China’s leaders are not expressive people. The National People’s Congress, last attended in March by 3,000 Party officials, was not so much a celebration of Communist rule as nine dead-pan days of straight faces and slow hand claps.
But two things will guarantee you an animated response from the Party elite: outsiders interfering in their affairs; and separatists threatening to dismember their country. So the idea of Rebiya Kadeer, the leader-in-exile of China’s Uighur minority, paying a visit to Japan – the outsiders the Chinese love to hate – was bound to make Beijing boil.
The “One China Policy” is the Communist Party’s most cherished concept, and Kadeer – much like the Dalai Lama – embodies the challenge to this one-state ideal. As a result, the Chinese government has branded Kadeer a terrorist and accuses her and her World Uighur Congress of masterminding the race riots that rocked Xinjiang in July of this year. Terrorism, though, is not her crime: her sin is to advocate a separate Uighur state.
The very thought of an independent Xinjiang – the Uighurs’ home province in northwest China – cuts the Chinese to the quick, just like the notion of an independent Tibet. And don’t even think about mentioning Taiwan.
Kadeer began her 10-day trip to Japan last week accompanied by predictable howls of Chinese condemnation. Australia received a similar barrage when a film about Kadeer’s life – The 10 Conditions of Love – was shown at the recent Melbourne Film Festival, while New Zealand, which Kadeer visited just before Tokyo, was subjected to its own blast of scorn.
China rarely follows these lectures with concrete action because it knows that its words carry enough weight nowadays to make smaller nations stop and back up. Australia, whose economy is increasingly reliant on mineral exports to China, wrung its hands over Beijing’s displeasure. Taiwan, which also screened Kadeer’s film earlier this year, blinked as well, and fearing a backlash from mainland tourists offered reassurances that the exile would not be allowed to appear in person.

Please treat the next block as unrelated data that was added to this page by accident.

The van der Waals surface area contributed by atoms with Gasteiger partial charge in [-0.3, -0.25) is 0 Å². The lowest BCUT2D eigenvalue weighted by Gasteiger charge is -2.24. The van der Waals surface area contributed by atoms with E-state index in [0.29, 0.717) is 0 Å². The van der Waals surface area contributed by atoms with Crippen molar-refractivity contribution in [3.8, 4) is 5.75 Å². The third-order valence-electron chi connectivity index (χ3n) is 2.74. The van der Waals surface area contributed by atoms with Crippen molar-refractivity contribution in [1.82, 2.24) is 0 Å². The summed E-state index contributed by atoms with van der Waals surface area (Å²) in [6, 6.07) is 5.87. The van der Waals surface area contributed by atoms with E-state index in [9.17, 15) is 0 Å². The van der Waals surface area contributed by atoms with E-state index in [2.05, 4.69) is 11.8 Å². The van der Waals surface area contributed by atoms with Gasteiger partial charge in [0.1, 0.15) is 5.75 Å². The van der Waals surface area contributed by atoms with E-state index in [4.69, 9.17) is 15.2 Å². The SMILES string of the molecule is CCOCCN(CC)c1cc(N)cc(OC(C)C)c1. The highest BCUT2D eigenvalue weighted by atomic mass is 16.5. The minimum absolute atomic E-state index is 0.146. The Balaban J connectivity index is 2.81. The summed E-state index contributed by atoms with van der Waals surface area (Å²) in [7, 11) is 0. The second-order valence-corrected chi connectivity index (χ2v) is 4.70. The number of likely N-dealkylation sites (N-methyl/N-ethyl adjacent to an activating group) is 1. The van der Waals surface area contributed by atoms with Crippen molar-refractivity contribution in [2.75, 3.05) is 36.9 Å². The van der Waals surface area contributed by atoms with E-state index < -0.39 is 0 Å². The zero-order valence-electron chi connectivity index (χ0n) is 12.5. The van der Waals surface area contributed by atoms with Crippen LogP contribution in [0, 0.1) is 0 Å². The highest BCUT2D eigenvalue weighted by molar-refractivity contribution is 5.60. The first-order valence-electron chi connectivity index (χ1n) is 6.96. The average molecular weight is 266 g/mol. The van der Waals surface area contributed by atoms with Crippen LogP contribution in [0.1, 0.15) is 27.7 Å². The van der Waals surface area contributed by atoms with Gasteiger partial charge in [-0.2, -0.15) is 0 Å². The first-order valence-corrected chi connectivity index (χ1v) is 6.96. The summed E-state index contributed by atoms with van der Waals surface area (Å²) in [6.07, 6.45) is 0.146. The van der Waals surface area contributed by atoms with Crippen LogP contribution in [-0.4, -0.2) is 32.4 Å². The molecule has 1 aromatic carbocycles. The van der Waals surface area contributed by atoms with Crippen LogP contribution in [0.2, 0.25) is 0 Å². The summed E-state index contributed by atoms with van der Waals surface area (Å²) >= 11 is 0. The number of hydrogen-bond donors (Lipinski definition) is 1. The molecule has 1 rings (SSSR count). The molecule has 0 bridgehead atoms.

Yet the fury with which Beijing pursues its enemies – however small – has an air of indignity about it that the liberal West finds wholly unbecoming. In China itself, dissenters are squashed like bugs on the windscreen of progress; but even then, the overkill with which the government obliterates them has the effect of amplifying what would otherwise be soundless whispers of opposition.
As for Kadeer, the cause of self-determination for Xinjiang is surely as hopeless and tragic as that of the Dalai Lama for a genuinely autonomous Tibet. She may have a sound moral case: the Central Asian steppe that the Uighurs inhabit feels about as Chinese as the Cotswolds, and until the Communists took power they actually advocated independence for the country’s minorities (something they’ve since conveniently forgotten). Yet mineral-rich Xinjiang is now a much-prized corner of China’s realm, and the world is not about to intervene on the Uighurs’ behalf. What’s more, China has become strong enough not to care even if it did.
The biggest irony from the Uighurs’ point of view is that, in China, nationalism is positively encouraged. But only if it’s the red kind.